In the hustle and bustle of modern everyday life the simple pleasure of reading a good book is often forgotten. There is nothing easier yet more satisfying than sitting down in a favorite place to read. Find somewhere quiet and private where you are unlikely to be disturbed. Try to pick the place where you can be transported into the world of the book with a minimum of distraction. It is fine to read your book in a single sitting, or you can read it over a number of days. Know your limitations here. Do not make yourself read a set number of pages or chapters every day. This can make your reading a chore. Read as much as you are comfortable with and then put the book down until you are ready to start again. Mark where you stopped with a bookmark or a slip of paper. Try not to let a long time elapse between readings. A day or two, at most, is probably about right.
If you have a cheap personal copy of the book you are reading you might want to mark parts of the text which interest you. Do this in pencil. A word of warning here! Marking books is not a good habit to get into. During the course of your educational career you will meet many professional book lovers who will take a dim view of you marking books which are not your own. Talk to any librarian if you want to hear a long history of irretrievably damaged books! A better idea than marking your book is to keep a notebook beside you so that you can write brief notes and page numbers you might want to come back to. You could do this during a second reading. This way you can read your book right through uninterrupted.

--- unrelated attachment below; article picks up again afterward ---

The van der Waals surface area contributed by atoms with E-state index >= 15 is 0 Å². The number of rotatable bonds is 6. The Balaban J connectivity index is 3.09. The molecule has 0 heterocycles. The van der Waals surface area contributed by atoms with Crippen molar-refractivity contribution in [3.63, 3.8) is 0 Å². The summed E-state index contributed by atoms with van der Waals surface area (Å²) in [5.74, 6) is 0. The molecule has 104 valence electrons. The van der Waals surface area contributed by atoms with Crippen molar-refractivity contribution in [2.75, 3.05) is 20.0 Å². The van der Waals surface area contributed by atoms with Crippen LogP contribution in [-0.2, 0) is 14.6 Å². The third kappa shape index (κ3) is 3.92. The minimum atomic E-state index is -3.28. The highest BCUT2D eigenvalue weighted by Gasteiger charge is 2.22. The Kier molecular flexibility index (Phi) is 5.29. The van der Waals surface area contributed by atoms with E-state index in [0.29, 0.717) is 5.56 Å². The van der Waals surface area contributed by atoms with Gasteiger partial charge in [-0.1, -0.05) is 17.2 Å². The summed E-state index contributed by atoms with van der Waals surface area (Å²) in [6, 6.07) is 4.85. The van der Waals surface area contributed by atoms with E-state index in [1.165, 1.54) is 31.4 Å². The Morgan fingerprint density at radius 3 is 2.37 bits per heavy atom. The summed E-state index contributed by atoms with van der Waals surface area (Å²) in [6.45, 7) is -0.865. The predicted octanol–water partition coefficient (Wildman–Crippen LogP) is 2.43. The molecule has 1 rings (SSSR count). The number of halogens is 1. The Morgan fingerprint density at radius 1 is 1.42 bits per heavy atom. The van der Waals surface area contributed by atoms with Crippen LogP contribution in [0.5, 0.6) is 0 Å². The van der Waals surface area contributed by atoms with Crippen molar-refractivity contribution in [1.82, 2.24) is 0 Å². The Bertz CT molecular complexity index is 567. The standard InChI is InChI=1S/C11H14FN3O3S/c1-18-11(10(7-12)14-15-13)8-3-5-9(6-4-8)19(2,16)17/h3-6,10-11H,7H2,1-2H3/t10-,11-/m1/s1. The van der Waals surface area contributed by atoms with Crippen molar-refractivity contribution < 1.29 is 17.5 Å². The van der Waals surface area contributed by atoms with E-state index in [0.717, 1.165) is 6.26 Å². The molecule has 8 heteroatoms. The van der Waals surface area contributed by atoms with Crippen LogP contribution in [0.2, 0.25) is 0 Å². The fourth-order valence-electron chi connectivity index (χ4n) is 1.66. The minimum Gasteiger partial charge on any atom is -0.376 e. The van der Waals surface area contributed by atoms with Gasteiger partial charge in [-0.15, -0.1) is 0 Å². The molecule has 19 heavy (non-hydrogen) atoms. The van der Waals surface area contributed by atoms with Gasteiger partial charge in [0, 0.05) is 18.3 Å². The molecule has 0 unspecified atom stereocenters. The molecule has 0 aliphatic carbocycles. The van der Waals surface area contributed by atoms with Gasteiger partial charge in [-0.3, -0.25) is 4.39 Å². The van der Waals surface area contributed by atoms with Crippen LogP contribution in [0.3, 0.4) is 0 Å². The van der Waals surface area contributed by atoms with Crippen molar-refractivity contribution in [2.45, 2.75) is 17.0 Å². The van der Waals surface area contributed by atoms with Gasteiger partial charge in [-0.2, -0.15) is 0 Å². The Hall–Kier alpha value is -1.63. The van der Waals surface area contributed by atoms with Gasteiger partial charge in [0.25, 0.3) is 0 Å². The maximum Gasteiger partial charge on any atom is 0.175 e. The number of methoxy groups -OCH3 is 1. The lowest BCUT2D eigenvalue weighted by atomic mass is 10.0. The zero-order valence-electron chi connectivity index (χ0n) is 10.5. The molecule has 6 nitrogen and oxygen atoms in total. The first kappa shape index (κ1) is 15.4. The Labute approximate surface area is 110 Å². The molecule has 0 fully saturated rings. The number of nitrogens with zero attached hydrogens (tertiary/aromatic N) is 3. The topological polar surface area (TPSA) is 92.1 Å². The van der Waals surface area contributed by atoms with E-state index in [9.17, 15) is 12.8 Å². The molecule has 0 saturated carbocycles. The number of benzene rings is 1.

How many times should you read the book? This is a personal choice. Obviously you have to read it cover to cover at least once. Twice is recommended. If you really love the book you may find yourself reading it a third or even a fourth time. Many people have a favorite book which they read over and over again the way that you might watch a favorite movie. If you are lucky enough to find such a book the actual writing of your report will be more of a pleasure than a burden.

The Outline of Your Report

You have read your book. Your next step will be to organize what you are going to say about it in your report. Writing the basic elements down in an outline format will help you to organize your thoughts. What will you include in the outline? Anything that will help you answer the question you have posed. However, the following guidelines should help.